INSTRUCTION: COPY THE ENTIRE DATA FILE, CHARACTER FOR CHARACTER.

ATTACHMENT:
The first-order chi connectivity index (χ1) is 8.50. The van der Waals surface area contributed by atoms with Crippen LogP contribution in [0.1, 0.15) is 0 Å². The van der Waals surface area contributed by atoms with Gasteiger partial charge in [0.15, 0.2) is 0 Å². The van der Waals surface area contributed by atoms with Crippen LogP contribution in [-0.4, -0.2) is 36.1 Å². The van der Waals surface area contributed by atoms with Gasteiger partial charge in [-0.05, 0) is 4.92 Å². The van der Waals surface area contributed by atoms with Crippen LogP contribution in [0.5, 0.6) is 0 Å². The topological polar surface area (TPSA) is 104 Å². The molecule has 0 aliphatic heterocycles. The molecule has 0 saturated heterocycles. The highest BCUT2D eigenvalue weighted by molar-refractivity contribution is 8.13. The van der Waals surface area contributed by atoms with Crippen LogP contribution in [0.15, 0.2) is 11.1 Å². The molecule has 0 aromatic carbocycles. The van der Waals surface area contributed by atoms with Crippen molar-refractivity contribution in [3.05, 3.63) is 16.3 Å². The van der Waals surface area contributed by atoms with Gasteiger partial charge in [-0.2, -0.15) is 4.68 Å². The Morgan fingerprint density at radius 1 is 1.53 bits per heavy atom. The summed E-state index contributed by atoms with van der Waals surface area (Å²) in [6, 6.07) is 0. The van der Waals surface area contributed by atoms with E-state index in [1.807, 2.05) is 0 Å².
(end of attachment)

The first-order chi connectivity index (χ1) is 8.50. The van der Waals surface area contributed by atoms with Crippen LogP contribution in [0.1, 0.15) is 0 Å². The van der Waals surface area contributed by atoms with Gasteiger partial charge in [0.15, 0.2) is 0 Å². The van der Waals surface area contributed by atoms with Crippen LogP contribution in [-0.4, -0.2) is 36.1 Å². The van der Waals surface area contributed by atoms with Gasteiger partial charge in [-0.05, 0) is 4.92 Å². The van der Waals surface area contributed by atoms with Crippen LogP contribution in [0.5, 0.6) is 0 Å². The topological polar surface area (TPSA) is 104 Å². The molecule has 0 aliphatic heterocycles. The molecule has 0 saturated heterocycles. The highest BCUT2D eigenvalue weighted by molar-refractivity contribution is 8.13. The van der Waals surface area contributed by atoms with Crippen LogP contribution in [0.15, 0.2) is 11.1 Å². The molecule has 0 aromatic carbocycles. The van der Waals surface area contributed by atoms with Crippen molar-refractivity contribution in [3.05, 3.63) is 16.3 Å². The van der Waals surface area contributed by atoms with Gasteiger partial charge in [-0.2, -0.15) is 4.68 Å². The Morgan fingerprint density at radius 1 is 1.53 bits per heavy atom. The summed E-state index contributed by atoms with van der Waals surface area (Å²) in [6, 6.07) is 0. The van der Waals surface area contributed by atoms with E-state index in [1.807, 2.05) is 0 Å².